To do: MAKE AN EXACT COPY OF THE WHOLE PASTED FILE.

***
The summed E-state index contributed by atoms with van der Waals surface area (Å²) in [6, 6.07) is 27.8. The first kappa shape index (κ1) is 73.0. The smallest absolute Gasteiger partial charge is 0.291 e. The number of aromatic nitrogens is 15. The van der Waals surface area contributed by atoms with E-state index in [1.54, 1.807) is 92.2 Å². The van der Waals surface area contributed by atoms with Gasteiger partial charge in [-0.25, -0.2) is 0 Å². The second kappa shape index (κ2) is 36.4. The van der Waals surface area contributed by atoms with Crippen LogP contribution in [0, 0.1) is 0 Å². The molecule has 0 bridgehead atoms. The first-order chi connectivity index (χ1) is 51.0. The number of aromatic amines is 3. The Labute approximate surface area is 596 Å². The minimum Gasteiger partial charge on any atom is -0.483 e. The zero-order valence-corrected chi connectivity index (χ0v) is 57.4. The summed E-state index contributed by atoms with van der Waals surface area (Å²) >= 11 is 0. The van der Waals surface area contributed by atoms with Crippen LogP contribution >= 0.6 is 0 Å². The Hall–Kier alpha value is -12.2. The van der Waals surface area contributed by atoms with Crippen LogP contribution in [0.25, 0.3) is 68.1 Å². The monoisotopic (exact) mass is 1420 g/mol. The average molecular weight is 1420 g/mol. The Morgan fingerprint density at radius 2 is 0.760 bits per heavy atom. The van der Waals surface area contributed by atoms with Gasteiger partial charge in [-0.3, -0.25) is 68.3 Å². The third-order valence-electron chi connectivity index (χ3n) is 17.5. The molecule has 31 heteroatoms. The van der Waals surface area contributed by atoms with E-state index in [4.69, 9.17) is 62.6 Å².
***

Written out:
The summed E-state index contributed by atoms with van der Waals surface area (Å²) in [6, 6.07) is 27.8. The first kappa shape index (κ1) is 73.0. The smallest absolute Gasteiger partial charge is 0.291 e. The number of aromatic nitrogens is 15. The van der Waals surface area contributed by atoms with E-state index in [1.54, 1.807) is 92.2 Å². The van der Waals surface area contributed by atoms with Gasteiger partial charge in [-0.25, -0.2) is 0 Å². The second kappa shape index (κ2) is 36.4. The van der Waals surface area contributed by atoms with Crippen LogP contribution in [0, 0.1) is 0 Å². The molecule has 0 bridgehead atoms. The first-order chi connectivity index (χ1) is 51.0. The number of aromatic amines is 3. The Labute approximate surface area is 596 Å². The minimum Gasteiger partial charge on any atom is -0.483 e. The zero-order valence-corrected chi connectivity index (χ0v) is 57.4. The summed E-state index contributed by atoms with van der Waals surface area (Å²) >= 11 is 0. The van der Waals surface area contributed by atoms with Crippen LogP contribution >= 0.6 is 0 Å². The Hall–Kier alpha value is -12.2. The van der Waals surface area contributed by atoms with Crippen LogP contribution in [0.25, 0.3) is 68.1 Å². The monoisotopic (exact) mass is 1420 g/mol. The average molecular weight is 1420 g/mol. The Morgan fingerprint density at radius 2 is 0.760 bits per heavy atom. The van der Waals surface area contributed by atoms with Gasteiger partial charge in [-0.3, -0.25) is 68.3 Å². The third-order valence-electron chi connectivity index (χ3n) is 17.5. The molecule has 31 heteroatoms. The van der Waals surface area contributed by atoms with E-state index in [4.69, 9.17) is 62.6 Å².